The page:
When it comes to fancy wooing the sage grouse is the classiest stepper-outer of all American birds. He even puts on a more pompous performance than the wild turkey gobbler. Moving across his strutting ground in full display, the male sage grouse represents the height of avian arrogance and is well nicknamed cock of the plains. Now with spring coming to the sagebrush country of the West, the males are assembled to strut their stuff.
Since the Lewis and Clark expedition first reported this largest member of the grouse family in America their springtime strutting has brought amusement and amazement to all who have seen it. Instead of staging the show singly the sage grouse put on a group strut, as many as several hundred gathering at a traditional strutting ground where the cocks carry on their bizarre antics for the duration of the mating season.
Before dawn the birds start moving into the strutting ground, usually a fairly open area. As daylight comes, the cocks are already active. About the size of a domestic hen and weighing up to seven pounds, the cocks are appropriately feathered to put on a show. A grayish-brown bird, the male has stiff white breast feathers tipped with black, and on the front of its throat are air sacs which, when distended, resemble miniature balloons.
When the urge to show off comes over a sage grouse he raises his tail into a stiff fan. Viewed from the rear, this spreading tail with its pointed feathers and white spots resembles a cactus plant blooming on the desert. At the same time the cock drops his wings until they brush the ground, and from the back of his neck wiry feathers rise up to form a jaunty coronet.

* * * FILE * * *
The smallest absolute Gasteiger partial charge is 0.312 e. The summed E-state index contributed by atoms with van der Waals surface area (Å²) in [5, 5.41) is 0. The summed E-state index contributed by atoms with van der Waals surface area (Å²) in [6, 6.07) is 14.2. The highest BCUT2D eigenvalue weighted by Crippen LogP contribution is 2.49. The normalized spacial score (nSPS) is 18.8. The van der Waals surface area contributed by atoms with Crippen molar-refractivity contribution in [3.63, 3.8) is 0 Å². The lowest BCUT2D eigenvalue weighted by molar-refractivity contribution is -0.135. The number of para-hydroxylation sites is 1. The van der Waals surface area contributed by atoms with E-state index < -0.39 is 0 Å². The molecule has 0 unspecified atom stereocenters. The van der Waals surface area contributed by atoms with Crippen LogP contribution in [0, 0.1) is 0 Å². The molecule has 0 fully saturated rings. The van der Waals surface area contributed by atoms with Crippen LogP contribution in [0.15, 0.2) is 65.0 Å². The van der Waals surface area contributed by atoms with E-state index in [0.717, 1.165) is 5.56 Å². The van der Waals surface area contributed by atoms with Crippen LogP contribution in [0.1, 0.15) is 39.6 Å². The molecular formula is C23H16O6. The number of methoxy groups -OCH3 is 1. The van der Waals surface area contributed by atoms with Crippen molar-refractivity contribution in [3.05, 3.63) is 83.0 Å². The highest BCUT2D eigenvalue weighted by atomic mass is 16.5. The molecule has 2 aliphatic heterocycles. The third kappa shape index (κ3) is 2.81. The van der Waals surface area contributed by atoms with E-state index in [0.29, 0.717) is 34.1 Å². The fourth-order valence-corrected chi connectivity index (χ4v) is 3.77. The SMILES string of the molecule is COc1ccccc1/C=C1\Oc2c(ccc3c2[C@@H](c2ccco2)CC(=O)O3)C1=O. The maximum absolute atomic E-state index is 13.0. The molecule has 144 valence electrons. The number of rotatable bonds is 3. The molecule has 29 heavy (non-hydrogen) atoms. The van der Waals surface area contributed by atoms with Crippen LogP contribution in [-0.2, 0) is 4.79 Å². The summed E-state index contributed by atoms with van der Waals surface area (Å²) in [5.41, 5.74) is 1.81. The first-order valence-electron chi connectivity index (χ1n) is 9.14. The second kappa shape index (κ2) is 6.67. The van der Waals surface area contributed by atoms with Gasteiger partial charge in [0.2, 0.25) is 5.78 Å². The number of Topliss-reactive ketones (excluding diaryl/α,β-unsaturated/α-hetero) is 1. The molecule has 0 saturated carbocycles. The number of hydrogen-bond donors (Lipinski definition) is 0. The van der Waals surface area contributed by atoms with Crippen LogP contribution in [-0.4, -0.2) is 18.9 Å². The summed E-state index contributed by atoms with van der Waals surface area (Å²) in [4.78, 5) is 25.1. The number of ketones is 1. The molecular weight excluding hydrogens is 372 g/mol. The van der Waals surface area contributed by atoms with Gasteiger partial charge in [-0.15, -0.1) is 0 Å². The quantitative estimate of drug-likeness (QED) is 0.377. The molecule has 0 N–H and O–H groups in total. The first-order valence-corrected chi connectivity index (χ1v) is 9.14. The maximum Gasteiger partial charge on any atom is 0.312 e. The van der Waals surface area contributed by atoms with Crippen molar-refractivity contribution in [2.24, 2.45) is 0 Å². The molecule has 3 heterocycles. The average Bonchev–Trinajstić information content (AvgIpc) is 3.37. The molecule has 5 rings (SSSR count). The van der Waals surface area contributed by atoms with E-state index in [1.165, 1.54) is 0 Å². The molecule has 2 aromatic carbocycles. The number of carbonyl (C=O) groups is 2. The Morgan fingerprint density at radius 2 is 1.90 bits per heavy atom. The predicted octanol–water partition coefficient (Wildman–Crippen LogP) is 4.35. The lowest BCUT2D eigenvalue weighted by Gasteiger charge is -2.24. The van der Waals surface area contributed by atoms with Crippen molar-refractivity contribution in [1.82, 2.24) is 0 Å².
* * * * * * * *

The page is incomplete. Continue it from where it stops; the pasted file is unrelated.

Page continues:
In this expanded condition the grouse starts bobbing and gulping as he pumps air into the sacs on his throat. His head is held high and he pumps and pumps until his chest is thrown out like a balloon, the white breast feathers becoming a vibrating shawl. Marching ahead a few steps, he rubs his wings against the shawl to make a swishing sound. At the peak of the display the entire front of the bird is bouncing up and down as though the creature were on the point of exploding. This is accompanied by a resonant sound, with the air sacs acting as a drum.
Various students of the sage grouse have described this sound differently. Back in 1905 L. E. Burnett said it sounded "like an old pump." George L. Girard thought it was "like the bursting of a paper sack inflated with air." And Dr. Robert L. Patterson, author of The Sage Grouse in Wyoming, who made a four-year study of the birds, said it resembled the sound made "when a rock is dropped into an old well."
While all this strutting, plopping and swishing is going on, the hens, hardly more than half the size of the cocks, move into the strutting ground and wander about among the strutters. The cocks are dispersed over the prairie in small groups, with one old bird dominating each harem.
When other males attempt to mingle with these groups the trouble starts. There is much bluffing and occasionally some wing-flailing combat. Some of these battles are bloody, but the vanquished bird flees to woo again. After mating, the hens go off to build their nests and raise the young without any assistance from the males. The latter just keep on strutting.
Originally the sage grouse (also known as the sage hen) was one of the most abundant creatures of the vast sagebrush lands sprawling over the West. As a result of overgrazing, diversion of land to agriculture and unrestricted hunting, the grouse population dwindled until 20 years ago it was thought that the bird was headed for extinction.
But in the late 30s hunting them was prohibited, and various land-management plans were put into effect. The birds responded. Their numbers increased again until there are now open seasons in many areas. Conservationists now feel that under proper regulations there will be sage grouse around as long as there is sagebrush. For the time being, at least, the birds can strut their stuff on safe ground.